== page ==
Wednesday, Aug. 22, 2007

Group of 23 chooses one-tenth of county’s lawmakers

Pundits and politicos defend and argue against political party appointments

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Their names are last on the ballot. They are elected, but unknown to most people outside of politics, where they rise in ranks as volunteers and fundraisers.

There are 23 people in the group — the Montgomery County Democratic Central Committee — and this summer, they will handpick one-tenth of the county’s 32-member state delegation.

Pundits and politicians are not questioning the committee’s most recent decision — nominating Del. Nancy J. King (D-Dist. 39) of Montgomery Village to the state Senate, replacing Sen. Patrick J. Hogan, who resigned to take the lobbying job with the University System of Maryland. The governor must approve the appointment.

What they question is whether the committee’s legally granted control over who represents Montgomery County voters is fair — or whether special elections should be held instead.

‘‘These appointments can last effectively for a few decades because of the power of incumbency,” said Sen. Jamie B. Raskin (D-Dist. 20) of Takoma Park. ‘‘The question is whether it strains constitutionality to fill a representative vacancy with an appointment when it is possible, and indeed easy, to use an election instead.”

Raskin said he plans to look into legislative ways of changing the appointment system to one that uses ‘‘an intervening election to get the public back involved.”

On Sept. 11, the central committee members will choose who will take Del. Marilyn R. Goldwater’s seat in the General Assembly. Goldwater (D-Dist. 16) of Bethesda announced her retirement on Aug. 8, effective Aug. 27.

Ten candidates have emerged so far. They are Charles ‘‘Chuck” J. Butler, Charles F. Chester, Reginald M. Felton, Bill Frick, Karen Kuker-Kihl, Donald L. Mooers Jr., Regina ‘‘Reggie” Oldak, Karyn Strickler, Lise Van Susteren and Mark Winston.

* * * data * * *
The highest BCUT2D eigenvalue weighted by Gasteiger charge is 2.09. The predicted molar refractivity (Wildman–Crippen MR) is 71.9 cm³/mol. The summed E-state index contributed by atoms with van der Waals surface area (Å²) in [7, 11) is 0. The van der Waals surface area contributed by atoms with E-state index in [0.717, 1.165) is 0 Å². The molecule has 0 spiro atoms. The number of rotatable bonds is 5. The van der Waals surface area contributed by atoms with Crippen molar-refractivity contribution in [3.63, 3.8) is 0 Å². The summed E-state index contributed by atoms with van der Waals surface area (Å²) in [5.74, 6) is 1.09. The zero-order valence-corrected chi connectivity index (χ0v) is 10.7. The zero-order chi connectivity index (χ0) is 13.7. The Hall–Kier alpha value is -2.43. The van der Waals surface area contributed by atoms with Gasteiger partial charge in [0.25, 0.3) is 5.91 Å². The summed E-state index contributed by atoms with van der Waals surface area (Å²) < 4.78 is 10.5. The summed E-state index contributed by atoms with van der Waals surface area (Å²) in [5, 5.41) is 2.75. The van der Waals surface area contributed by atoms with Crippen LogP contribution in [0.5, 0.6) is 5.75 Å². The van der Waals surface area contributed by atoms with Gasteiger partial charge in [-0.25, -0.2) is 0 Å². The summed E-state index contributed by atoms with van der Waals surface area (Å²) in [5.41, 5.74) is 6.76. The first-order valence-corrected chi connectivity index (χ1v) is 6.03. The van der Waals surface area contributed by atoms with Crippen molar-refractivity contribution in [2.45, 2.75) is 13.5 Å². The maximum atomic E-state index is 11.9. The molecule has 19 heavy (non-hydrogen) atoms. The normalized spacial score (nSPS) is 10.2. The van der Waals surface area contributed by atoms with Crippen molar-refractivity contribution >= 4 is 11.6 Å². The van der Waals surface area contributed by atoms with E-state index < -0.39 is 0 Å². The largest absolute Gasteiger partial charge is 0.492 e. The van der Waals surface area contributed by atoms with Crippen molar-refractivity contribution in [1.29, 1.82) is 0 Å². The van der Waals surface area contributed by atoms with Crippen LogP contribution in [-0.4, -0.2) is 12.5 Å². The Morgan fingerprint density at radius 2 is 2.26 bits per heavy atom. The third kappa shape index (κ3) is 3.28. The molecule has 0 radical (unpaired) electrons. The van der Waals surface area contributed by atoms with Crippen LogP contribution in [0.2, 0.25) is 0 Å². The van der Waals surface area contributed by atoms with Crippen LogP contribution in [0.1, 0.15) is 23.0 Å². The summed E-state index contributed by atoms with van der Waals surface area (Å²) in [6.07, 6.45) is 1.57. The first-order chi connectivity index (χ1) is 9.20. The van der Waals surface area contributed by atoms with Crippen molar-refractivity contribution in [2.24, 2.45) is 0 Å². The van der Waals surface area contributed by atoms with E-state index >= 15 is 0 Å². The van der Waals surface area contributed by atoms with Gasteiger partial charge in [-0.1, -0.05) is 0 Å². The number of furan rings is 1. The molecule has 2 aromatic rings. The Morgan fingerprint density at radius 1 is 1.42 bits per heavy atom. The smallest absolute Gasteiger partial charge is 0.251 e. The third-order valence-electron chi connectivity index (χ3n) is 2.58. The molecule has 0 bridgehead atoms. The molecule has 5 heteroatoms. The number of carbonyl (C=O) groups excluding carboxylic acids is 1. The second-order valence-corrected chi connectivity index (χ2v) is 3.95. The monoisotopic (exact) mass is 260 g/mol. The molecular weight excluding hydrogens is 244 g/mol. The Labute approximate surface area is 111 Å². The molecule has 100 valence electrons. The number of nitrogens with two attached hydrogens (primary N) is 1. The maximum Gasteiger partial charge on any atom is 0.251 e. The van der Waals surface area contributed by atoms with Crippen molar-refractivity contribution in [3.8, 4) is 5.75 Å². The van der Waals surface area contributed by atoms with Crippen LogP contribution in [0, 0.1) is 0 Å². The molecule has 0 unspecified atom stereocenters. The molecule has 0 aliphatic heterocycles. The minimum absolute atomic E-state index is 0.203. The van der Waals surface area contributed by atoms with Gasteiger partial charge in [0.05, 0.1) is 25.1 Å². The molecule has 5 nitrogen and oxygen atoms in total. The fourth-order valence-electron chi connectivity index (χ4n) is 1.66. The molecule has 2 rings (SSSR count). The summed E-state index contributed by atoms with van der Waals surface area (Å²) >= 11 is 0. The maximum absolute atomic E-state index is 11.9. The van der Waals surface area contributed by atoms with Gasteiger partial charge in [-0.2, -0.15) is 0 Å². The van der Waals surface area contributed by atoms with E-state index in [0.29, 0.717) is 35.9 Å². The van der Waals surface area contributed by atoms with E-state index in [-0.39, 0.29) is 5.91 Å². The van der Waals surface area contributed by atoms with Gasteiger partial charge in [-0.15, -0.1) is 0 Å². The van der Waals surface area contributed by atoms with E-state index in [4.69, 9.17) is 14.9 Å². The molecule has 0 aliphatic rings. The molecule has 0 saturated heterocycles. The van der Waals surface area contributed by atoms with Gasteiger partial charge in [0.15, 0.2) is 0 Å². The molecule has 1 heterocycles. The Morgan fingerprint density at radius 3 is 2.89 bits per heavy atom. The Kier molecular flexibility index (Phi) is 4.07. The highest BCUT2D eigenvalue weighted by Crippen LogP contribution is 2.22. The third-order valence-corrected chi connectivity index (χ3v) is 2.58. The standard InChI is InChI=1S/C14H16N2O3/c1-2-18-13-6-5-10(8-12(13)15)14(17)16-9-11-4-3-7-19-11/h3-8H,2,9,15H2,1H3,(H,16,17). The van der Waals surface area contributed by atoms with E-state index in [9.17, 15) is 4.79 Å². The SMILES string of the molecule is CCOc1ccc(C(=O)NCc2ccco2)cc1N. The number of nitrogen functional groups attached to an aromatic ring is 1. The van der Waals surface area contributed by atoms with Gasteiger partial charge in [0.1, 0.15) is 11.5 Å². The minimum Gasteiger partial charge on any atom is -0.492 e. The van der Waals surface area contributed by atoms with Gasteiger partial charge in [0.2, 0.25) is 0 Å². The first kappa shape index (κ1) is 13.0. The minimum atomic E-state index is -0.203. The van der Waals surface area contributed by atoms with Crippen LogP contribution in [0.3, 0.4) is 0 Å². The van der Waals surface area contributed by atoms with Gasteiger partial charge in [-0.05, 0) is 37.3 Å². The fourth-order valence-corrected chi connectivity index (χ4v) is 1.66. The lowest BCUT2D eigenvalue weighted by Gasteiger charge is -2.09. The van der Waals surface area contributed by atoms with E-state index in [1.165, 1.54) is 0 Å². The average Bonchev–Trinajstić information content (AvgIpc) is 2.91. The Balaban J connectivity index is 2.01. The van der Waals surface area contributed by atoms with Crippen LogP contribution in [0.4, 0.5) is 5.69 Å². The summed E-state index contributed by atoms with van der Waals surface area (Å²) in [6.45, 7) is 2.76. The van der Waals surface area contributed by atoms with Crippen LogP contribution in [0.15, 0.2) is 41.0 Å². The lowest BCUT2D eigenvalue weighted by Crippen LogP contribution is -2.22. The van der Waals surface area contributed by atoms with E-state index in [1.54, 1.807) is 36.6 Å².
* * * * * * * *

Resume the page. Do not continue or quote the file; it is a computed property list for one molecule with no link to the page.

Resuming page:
Once Goldwater’s successor is chosen, two of the three delegates representing District 16 will have been appointed. Del. Susan C. Lee was appointed in 2002 to replace Nancy K. Kopp, who left the House of Delegates to become the state treasurer; she won election in 2006.

This has political observers, and former and current legislators, wondering about the state’s law for filling State House vacancies. They share no consensus on whether 23 central committee members should direct the makeup of the county’s delegation.

On the one hand, they said, committee members are local elected officials who know the players and the issues facing the county. They have a vested interest in making successful appointments — ones that constituents will want to keep in office.

‘‘On the other hand, it does create an environment where a group of insiders are in a position to give someone the power of incumbency,” said Mary Boyle, a spokeswoman for government watchdog Common Cause, and Silver Spring resident.

‘‘It’s not democratic,” said Susan Heltemes, a member of the District 18 Democratic Caucus. Her district’s three central committee members are all men, she noted. ‘‘Is that representative of District 18?”

A better alternative would be to hold special elections, Heltemes and others said. A special election would give voters the chance to choose their representative.

But the turnout in special elections is traditionally very low, noted David Lublin, a professor of political science at the American University and a District 16 resident.

He noted that the committee’s most recent nominee, King, would have been a very strong candidate in a popular election anyway.

‘‘None of the choices [committee members] have made in the last few years have been viewed as particularly strange,” Lublin said.

The appointment process is applied statewide, to all counties and across party lines.